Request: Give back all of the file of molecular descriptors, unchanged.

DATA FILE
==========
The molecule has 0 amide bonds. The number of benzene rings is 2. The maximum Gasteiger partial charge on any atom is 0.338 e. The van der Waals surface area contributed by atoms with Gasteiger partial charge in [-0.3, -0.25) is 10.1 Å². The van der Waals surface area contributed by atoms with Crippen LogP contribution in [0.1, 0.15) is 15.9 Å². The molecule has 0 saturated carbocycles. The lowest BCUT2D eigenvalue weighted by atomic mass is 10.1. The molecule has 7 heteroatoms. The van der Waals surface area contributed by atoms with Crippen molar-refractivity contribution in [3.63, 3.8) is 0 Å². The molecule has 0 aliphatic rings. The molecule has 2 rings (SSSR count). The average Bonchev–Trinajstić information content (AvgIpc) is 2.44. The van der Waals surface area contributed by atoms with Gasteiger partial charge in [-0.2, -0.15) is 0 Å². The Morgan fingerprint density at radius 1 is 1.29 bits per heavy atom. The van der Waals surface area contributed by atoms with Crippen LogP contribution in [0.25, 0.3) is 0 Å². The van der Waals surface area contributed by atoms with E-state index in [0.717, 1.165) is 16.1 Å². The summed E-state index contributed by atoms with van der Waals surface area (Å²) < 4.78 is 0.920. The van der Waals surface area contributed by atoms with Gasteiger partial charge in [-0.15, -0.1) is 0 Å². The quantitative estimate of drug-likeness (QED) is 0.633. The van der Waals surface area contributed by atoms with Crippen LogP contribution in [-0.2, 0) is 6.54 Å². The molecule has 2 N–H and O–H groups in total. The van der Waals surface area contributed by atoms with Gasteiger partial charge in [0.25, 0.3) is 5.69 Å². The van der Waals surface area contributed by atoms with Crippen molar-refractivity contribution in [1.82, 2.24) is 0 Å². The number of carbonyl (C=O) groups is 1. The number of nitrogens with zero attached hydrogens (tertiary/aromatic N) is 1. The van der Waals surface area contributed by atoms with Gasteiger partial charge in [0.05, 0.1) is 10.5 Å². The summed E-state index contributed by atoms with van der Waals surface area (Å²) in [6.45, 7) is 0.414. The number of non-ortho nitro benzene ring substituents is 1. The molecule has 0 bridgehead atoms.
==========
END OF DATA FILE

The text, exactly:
The molecule has 0 amide bonds. The number of benzene rings is 2. The maximum Gasteiger partial charge on any atom is 0.338 e. The van der Waals surface area contributed by atoms with Gasteiger partial charge in [-0.3, -0.25) is 10.1 Å². The van der Waals surface area contributed by atoms with Crippen LogP contribution in [0.1, 0.15) is 15.9 Å². The molecule has 0 saturated carbocycles. The lowest BCUT2D eigenvalue weighted by atomic mass is 10.1. The molecule has 7 heteroatoms. The van der Waals surface area contributed by atoms with Crippen molar-refractivity contribution in [3.63, 3.8) is 0 Å². The molecule has 0 aliphatic rings. The molecule has 2 rings (SSSR count). The average Bonchev–Trinajstić information content (AvgIpc) is 2.44. The van der Waals surface area contributed by atoms with Gasteiger partial charge in [-0.2, -0.15) is 0 Å². The Morgan fingerprint density at radius 1 is 1.29 bits per heavy atom. The van der Waals surface area contributed by atoms with Crippen LogP contribution in [0.25, 0.3) is 0 Å². The van der Waals surface area contributed by atoms with E-state index in [0.717, 1.165) is 16.1 Å². The summed E-state index contributed by atoms with van der Waals surface area (Å²) < 4.78 is 0.920. The van der Waals surface area contributed by atoms with Gasteiger partial charge in [-0.15, -0.1) is 0 Å². The quantitative estimate of drug-likeness (QED) is 0.633. The van der Waals surface area contributed by atoms with Crippen LogP contribution in [-0.2, 0) is 6.54 Å². The molecule has 2 N–H and O–H groups in total. The van der Waals surface area contributed by atoms with Gasteiger partial charge in [0.25, 0.3) is 5.69 Å². The van der Waals surface area contributed by atoms with Crippen molar-refractivity contribution in [1.82, 2.24) is 0 Å². The number of carbonyl (C=O) groups is 1. The number of nitrogens with zero attached hydrogens (tertiary/aromatic N) is 1. The van der Waals surface area contributed by atoms with Gasteiger partial charge in [0.05, 0.1) is 10.5 Å². The summed E-state index contributed by atoms with van der Waals surface area (Å²) in [6.45, 7) is 0.414. The number of non-ortho nitro benzene ring substituents is 1. The molecule has 0 bridgehead atoms.